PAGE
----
emerge. Given that spark plugs are now expected to live well beyond the
warranty period, the manufacturers have little concern over what hapens....


<carbide@egine.com> wrote in message
news:1132373137.409878.49040@g49g2000cwa.googlegroups.com...
>
> Jim Warman wrote:
> .
> >
> > For your EX.... it has a "waste spark" ignition system.... the spark

plugs
> > on one bank fire from centre to ground and, on the other bank, ground to
> > center. If these spark plugs are the originals, you will notice that the
> > plugs from one side will look different from the other.... one side will
> > have AWSF??PP and the other side will be PG. If you can't get double
> > platinums, settle for the lower cost copper plugs.
> >

>
> Interesting. I hadn't heard of this, but it makes sense. See "Figure 5
> Typical distributorless ignition schematic on this page":
> http://tinyurl.com/cow68
>
> -Paul
>



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Old 11-19-2005, 00:01   #7 (permalink)
carbide@egine.com
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Re: Plug recomendations for 98 Ford Exp V8


Jim Warman wrote:

>
> With this is mind, there is little sense in installing a plug with only one
> platinum electrode in one of these systems.


I'm not sure I understand that part. Are you saying that both
conductors of the plug (center electrode and ground lug) need to be
platinum plated, but not all plugs are?

I've just bought "platinum plugs" in the past, not getting into the
details of how much of the plug was platinum plated.
-Paul

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Old 11-19-2005, 05:01   #8 (permalink)
Mikepier
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Re: Plug recomendations for 98 Ford Exp V8


Jim Warman wrote:
> Yep... that's what I'm describing... In this system, there are two spark
> plugs attached to one coil. These are paired in what is known as "running
> mates".... When one cylinder is coming up on compresion, it's running mate
> is coming up on exhaust. Both spark plugs "fire" (I don't like that term,
> but it gets the point across) at the same time. For the cylinder containing
> a "working mixture", this is good... for the cylinder that still contains
> spent mixture, it doesn't mean anything.


So is it safe to assume that these plugs will last half as long as
conventional plugs being the fact they fire twice as much, or is it a
non issue?

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Old 11-19-2005, 19:01   #9 (permalink)
Gerry Pierce
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Re: Plug recomendations for 98 Ford Exp V8


<carbide@egine.com> wrote in message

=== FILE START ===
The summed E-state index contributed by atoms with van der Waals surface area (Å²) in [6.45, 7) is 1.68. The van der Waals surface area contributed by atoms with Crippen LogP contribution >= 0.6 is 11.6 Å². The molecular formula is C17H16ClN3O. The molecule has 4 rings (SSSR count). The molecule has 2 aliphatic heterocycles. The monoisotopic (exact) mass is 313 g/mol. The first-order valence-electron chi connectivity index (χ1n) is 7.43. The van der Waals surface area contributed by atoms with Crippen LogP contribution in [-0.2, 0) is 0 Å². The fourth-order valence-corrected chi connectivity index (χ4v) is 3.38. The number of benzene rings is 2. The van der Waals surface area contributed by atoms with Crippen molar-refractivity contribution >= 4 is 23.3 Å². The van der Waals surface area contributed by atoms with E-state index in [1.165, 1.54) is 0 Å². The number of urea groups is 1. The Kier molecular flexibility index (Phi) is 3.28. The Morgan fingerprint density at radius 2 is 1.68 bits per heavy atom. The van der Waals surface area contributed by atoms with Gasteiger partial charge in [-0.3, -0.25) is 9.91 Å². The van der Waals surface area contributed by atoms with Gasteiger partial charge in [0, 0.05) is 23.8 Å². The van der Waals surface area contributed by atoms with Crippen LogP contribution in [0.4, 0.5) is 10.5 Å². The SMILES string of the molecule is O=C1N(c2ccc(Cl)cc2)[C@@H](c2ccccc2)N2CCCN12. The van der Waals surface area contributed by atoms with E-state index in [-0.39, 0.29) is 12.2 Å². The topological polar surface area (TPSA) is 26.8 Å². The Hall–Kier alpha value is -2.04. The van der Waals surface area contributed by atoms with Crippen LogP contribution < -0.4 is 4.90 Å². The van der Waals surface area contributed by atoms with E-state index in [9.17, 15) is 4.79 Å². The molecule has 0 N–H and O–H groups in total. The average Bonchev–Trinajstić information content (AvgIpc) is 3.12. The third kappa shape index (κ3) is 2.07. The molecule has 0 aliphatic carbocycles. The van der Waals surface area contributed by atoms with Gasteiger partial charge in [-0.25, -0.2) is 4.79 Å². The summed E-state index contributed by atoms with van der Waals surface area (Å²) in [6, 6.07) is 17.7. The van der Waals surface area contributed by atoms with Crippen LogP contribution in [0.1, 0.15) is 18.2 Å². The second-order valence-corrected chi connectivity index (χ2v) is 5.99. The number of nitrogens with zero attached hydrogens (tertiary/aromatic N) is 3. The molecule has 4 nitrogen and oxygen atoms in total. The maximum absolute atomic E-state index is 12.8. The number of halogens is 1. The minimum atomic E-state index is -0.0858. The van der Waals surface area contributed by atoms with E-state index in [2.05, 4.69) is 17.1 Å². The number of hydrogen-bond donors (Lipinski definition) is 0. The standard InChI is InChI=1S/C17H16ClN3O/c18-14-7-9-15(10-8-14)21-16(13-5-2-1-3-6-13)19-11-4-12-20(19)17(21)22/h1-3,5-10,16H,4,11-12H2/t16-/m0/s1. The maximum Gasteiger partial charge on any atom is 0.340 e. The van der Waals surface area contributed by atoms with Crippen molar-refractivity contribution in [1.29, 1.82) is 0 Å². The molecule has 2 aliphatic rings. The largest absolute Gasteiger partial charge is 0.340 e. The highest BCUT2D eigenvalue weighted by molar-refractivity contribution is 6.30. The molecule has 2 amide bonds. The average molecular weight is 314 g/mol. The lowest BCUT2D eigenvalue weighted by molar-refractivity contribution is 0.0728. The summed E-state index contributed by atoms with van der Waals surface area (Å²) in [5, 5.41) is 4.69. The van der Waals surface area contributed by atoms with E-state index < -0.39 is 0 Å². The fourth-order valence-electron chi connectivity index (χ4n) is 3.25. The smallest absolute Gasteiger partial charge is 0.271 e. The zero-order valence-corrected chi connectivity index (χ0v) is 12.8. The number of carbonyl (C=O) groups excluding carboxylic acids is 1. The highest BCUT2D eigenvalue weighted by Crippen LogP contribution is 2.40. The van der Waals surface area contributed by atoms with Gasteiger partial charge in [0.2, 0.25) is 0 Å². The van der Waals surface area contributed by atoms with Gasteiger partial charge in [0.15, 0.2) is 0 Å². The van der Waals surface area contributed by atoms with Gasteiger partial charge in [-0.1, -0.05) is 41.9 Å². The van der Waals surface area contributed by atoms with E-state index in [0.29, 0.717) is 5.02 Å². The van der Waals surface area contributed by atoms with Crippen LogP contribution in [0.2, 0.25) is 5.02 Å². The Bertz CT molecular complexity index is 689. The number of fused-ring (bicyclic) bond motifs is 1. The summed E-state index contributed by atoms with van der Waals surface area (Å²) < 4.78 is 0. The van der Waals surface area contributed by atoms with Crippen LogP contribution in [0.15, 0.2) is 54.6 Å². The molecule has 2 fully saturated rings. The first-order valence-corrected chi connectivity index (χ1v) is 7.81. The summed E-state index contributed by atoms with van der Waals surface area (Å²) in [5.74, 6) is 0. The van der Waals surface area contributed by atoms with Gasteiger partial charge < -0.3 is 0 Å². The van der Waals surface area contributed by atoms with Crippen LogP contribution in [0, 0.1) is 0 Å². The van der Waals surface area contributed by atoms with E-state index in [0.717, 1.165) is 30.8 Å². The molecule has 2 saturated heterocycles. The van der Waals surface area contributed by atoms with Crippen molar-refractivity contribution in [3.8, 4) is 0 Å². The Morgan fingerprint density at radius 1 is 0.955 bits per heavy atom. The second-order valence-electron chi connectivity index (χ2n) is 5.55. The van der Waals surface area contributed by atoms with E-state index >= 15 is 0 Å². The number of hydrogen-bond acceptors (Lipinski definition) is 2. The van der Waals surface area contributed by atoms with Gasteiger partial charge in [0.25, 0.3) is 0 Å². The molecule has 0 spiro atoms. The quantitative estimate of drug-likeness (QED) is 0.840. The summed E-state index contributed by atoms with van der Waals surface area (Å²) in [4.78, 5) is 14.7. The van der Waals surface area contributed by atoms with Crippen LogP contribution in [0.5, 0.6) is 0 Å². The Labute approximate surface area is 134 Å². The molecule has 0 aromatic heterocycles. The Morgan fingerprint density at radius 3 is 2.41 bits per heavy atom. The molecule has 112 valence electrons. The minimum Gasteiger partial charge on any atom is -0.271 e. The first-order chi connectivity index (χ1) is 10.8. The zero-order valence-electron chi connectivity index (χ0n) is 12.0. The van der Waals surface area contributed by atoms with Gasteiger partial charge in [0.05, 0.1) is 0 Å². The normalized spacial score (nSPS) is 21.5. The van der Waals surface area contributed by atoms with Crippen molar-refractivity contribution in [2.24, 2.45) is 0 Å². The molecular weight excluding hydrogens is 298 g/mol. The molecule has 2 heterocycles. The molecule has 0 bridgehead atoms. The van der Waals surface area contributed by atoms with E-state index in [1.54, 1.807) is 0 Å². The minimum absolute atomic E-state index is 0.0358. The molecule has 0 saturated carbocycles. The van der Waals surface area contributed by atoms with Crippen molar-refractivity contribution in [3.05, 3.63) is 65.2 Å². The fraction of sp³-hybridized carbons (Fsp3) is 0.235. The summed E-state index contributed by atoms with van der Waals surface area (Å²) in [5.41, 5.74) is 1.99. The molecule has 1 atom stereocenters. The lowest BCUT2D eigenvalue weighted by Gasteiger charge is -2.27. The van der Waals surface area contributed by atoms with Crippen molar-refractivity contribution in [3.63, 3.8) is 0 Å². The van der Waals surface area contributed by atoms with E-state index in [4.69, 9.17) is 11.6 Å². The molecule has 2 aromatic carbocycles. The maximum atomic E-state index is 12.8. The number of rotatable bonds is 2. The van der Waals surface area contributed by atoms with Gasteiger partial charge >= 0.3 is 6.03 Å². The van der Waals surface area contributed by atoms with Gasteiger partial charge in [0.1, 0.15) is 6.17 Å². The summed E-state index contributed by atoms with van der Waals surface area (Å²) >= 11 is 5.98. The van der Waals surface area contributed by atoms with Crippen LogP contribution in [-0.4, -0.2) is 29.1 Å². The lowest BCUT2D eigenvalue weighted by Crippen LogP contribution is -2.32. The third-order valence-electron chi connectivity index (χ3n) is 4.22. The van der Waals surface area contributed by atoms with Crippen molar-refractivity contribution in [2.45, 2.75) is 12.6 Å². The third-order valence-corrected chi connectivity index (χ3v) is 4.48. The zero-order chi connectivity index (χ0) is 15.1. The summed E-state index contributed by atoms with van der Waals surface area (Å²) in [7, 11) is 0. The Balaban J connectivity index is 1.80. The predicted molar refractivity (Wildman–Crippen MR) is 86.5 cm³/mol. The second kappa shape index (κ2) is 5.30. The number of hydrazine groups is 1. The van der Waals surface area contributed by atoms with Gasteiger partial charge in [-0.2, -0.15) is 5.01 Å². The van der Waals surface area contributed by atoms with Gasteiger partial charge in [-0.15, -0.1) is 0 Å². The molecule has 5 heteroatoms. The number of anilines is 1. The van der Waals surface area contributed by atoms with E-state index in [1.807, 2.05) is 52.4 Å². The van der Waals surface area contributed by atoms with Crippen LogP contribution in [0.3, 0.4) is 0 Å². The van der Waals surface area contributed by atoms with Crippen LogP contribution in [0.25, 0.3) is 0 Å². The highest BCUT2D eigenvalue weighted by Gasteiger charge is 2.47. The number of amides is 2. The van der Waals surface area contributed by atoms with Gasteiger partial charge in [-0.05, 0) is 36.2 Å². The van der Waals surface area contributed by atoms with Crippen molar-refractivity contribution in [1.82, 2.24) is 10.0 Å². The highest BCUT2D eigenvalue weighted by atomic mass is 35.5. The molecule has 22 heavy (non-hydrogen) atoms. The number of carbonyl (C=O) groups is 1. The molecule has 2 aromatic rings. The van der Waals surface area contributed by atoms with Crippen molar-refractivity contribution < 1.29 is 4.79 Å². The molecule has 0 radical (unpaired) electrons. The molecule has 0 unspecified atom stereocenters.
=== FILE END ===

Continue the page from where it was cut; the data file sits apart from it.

news:1132384767.266203.133840@g43g2000cwa.googlegroups.com...
>
> Jim Warman wrote:
>
>>
>> With this is mind, there is little sense in installing a plug with only
>> one
>> platinum electrode in one of these systems.

>
> I'm not sure I understand that part. Are you saying that both
> conductors of the plug (center electrode and ground lug) need to be
> platinum plated, but not all plugs are?
>
> I've just bought "platinum plugs" in the past, not getting into the
> details of how much of the plug was platinum plated.
> -Paul
>


The aftermarket plugs have platinum on both the tip and the electode from my
understanding. The ones installed at the factory however only have it on
one surface, depending on which side of the coil they are on, this explains
the different numbers on them ones from the factory. They penny or two they
save on platinum, multiplied by 4, 6, or 8 adds up rather quickly.


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Old 11-19-2005, 19:01   #10 (permalink)
Jim Warman
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Re: Plug recomendations for 98 Ford Exp V8

Pretty much of a non-issue... The spark plug that is under compression will
require about 8000 to 13000 volts to ionize the gap... this is the time
where there is quite a bit of material erosion.... Its running mate will be
coming up on exhaust.... At this very low pressure it only takes a one or
two KV to ionize the gap leaving a minimal amount of electrode erosion.

To help (I hope)... the spark actually has two "stages"... Before the spark
can bridge the gap, the space between the electrodes needs to be ionized...
This takes roughly 8 to 13 KV (thousand volts) and lasts very few
microseconds in a properly functioning system. Once the gap is ionized,
electrons begin to flow - been a while since I've needed to use an ignition
scope, but I recall about 2 to 5 KV as being about right. This part of the
spark would last about 1.5 milliseconds in a properly operating system.


"Mikepier" <mikepier@optonline.net> wrote in message
news:1132403839.817628.114290@g49g2000cwa.googlegroups.com...
>
> Jim Warman wrote:
> > Yep... that's what I'm describing... In this system, there are two spark
> > plugs attached to one coil. These are paired in what is known as

"running
> > mates".... When one cylinder is coming up on compresion, it's running

mate
> > is coming up on exhaust. Both spark plugs "fire" (I don't like that

term,
> > but it gets the point across) at the same time. For the cylinder

containing
> > a "working mixture", this is good... for the cylinder that still

contains
> > spent mixture, it doesn't mean anything.

>
> So is it safe to assume that these plugs will last half as long as
> conventional plugs being the fact they fire twice as much, or is it a
> non issue?
>